This album takes the listener on a journey through frustration and uncertainty to redemption and understanding.  Many of the songs explore the challenges and dilemmas facing the growing child in an uncertain world, and do so at times with a ferocity that resembles such angst.  However, there is also a hint of irony in the lyrics, suggesting that kids shouldn’t take life or themselves too seriously.  The music is dark and brooding at times, but the lyrical flair and high melodic content, place it very much on the brighter side of blackness.  This album is menacing, didactic and uncompromising, but ultimately inspiring.  It pierces the darkness, and in doing so, attempts to create resilience, knowledge and the realisation for kids that they can prevail, and music can help.  So come on kids turn it up to eleven, and have a rip roarin' time!

Monday, 17 March 2014

Album Review: Happy Fun, Too - Fred Clark

What do you get when you combine the Pixies, the Byrds and Talking Heads?  Well, interestingly enough, the answer is Fred Clark’s latest album Happy Fun, Too.  Although lacking some of the sophistication of its competitors, the album makes up for it, with its instantly hummable melodies and compelling delivery.  The lead vocals remind me at times of David Byrne, and whether it is intentional or not, the effect is a kind of experimental garage album for kids.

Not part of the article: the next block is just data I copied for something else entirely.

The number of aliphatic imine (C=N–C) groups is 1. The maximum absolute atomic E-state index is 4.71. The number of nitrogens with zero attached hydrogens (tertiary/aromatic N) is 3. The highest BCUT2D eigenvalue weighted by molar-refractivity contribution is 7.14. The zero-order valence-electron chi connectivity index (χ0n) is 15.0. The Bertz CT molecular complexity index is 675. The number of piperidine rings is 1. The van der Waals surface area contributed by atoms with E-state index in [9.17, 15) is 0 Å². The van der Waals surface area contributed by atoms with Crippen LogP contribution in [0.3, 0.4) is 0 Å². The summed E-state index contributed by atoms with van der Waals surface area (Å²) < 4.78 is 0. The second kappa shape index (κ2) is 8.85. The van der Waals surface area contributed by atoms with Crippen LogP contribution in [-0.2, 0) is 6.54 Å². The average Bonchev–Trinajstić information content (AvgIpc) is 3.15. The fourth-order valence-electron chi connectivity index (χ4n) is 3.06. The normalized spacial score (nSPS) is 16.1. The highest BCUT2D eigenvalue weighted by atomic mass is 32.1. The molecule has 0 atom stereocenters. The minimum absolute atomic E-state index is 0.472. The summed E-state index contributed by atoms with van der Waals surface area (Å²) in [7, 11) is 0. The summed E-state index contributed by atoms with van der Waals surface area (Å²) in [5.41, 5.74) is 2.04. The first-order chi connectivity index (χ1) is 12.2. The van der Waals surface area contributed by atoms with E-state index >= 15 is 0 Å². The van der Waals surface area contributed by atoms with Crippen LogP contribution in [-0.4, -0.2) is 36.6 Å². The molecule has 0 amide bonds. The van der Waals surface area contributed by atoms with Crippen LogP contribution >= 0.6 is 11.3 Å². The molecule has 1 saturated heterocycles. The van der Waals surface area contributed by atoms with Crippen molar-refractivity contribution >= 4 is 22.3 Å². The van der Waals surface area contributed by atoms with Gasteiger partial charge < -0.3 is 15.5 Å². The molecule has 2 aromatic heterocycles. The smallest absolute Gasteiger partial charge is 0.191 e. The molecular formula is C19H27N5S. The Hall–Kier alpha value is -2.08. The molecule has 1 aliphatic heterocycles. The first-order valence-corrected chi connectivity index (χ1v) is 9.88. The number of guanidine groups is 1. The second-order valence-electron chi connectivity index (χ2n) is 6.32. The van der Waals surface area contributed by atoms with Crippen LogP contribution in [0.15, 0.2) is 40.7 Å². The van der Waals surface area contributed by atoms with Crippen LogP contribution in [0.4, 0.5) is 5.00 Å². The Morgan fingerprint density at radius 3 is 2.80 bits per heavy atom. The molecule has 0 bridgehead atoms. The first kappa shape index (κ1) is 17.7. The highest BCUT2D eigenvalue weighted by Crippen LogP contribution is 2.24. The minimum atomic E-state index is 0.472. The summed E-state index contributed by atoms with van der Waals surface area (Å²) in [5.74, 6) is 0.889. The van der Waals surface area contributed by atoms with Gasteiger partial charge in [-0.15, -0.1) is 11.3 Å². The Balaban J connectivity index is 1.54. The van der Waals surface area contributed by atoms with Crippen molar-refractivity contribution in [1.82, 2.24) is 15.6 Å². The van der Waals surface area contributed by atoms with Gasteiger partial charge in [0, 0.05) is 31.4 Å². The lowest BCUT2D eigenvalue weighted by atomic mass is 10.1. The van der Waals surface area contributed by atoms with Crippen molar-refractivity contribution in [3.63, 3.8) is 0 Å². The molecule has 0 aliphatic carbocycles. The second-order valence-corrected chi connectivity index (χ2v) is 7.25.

Fred Clark clearly understands that kids love rock and roll, and I’m not talking about Bill Haley here.  He is part of a growing trend of bands, particularly from the USA that are introducing a more grungy style of family music to the masses.  The album also benefits, from a high melodic content and sweetness of delivery, perhaps a result of the songwriting contribution of his wife and the enthusiastic performances of his children.

The party really gets started with the title track “Happy Fun, Too”, which combines the rawness of the Ramones with some cute almost Kim Deal type harmonies. “Alien Robot Party,” is definitely a track for the cool kids, and is officially my favourite ever title for a kids' song.  Here powerful drums and driving bass lines sit alongside sweet harmonies, singing about aliens in search of chocolate cake.

There is a superb guitar hook on “Kids Rock” and lyrics which pretty much sum up the ethos on display here. “Monkeys in the Kitchen” has an intriguing spoken vocal accompanied by some grungy guitar, leaving the listener dazed and confused but keen to hear more.  “Funky Pizza Dance” is great to dance to, and “Pirate Pickle Party” is the strangest pirate song you will ever hear, with its percussive drumming, deadpan vocal and bizarre sound effects.